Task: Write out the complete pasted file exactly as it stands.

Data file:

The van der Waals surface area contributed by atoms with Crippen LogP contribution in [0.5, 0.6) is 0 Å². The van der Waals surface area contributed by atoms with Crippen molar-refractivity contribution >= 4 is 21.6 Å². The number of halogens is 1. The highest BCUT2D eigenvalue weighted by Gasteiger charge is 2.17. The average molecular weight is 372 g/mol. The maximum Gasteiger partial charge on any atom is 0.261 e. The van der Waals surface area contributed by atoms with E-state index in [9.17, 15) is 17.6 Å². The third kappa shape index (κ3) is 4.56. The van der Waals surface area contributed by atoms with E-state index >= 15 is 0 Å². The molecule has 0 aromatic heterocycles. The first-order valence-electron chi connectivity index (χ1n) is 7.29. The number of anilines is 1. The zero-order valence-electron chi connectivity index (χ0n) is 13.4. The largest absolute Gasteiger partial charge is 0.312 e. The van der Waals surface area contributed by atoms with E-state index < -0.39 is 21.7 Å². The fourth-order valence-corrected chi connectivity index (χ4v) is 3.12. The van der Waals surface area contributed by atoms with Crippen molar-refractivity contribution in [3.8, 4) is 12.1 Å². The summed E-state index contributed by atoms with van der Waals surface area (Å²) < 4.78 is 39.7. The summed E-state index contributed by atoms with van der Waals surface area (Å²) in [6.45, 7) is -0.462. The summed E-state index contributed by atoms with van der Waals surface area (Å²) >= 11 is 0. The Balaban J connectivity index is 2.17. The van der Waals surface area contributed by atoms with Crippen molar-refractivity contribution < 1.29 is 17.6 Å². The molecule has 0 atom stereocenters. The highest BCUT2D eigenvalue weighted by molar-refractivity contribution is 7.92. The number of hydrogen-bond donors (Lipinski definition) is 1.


The van der Waals surface area contributed by atoms with Crippen LogP contribution in [0.5, 0.6) is 0 Å². The van der Waals surface area contributed by atoms with Crippen molar-refractivity contribution >= 4 is 21.6 Å². The number of halogens is 1. The highest BCUT2D eigenvalue weighted by Gasteiger charge is 2.17. The average molecular weight is 372 g/mol. The maximum Gasteiger partial charge on any atom is 0.261 e. The van der Waals surface area contributed by atoms with E-state index in [9.17, 15) is 17.6 Å². The third kappa shape index (κ3) is 4.56. The van der Waals surface area contributed by atoms with E-state index >= 15 is 0 Å². The molecule has 0 aromatic heterocycles. The first-order valence-electron chi connectivity index (χ1n) is 7.29. The number of anilines is 1. The zero-order valence-electron chi connectivity index (χ0n) is 13.4. The largest absolute Gasteiger partial charge is 0.312 e. The van der Waals surface area contributed by atoms with E-state index < -0.39 is 21.7 Å². The fourth-order valence-corrected chi connectivity index (χ4v) is 3.12. The van der Waals surface area contributed by atoms with Crippen molar-refractivity contribution in [3.8, 4) is 12.1 Å². The summed E-state index contributed by atoms with van der Waals surface area (Å²) < 4.78 is 39.7. The summed E-state index contributed by atoms with van der Waals surface area (Å²) in [6.45, 7) is -0.462. The summed E-state index contributed by atoms with van der Waals surface area (Å²) >= 11 is 0. The Balaban J connectivity index is 2.17. The van der Waals surface area contributed by atoms with Crippen molar-refractivity contribution < 1.29 is 17.6 Å². The molecule has 0 atom stereocenters. The highest BCUT2D eigenvalue weighted by molar-refractivity contribution is 7.92. The number of hydrogen-bond donors (Lipinski definition) is 1.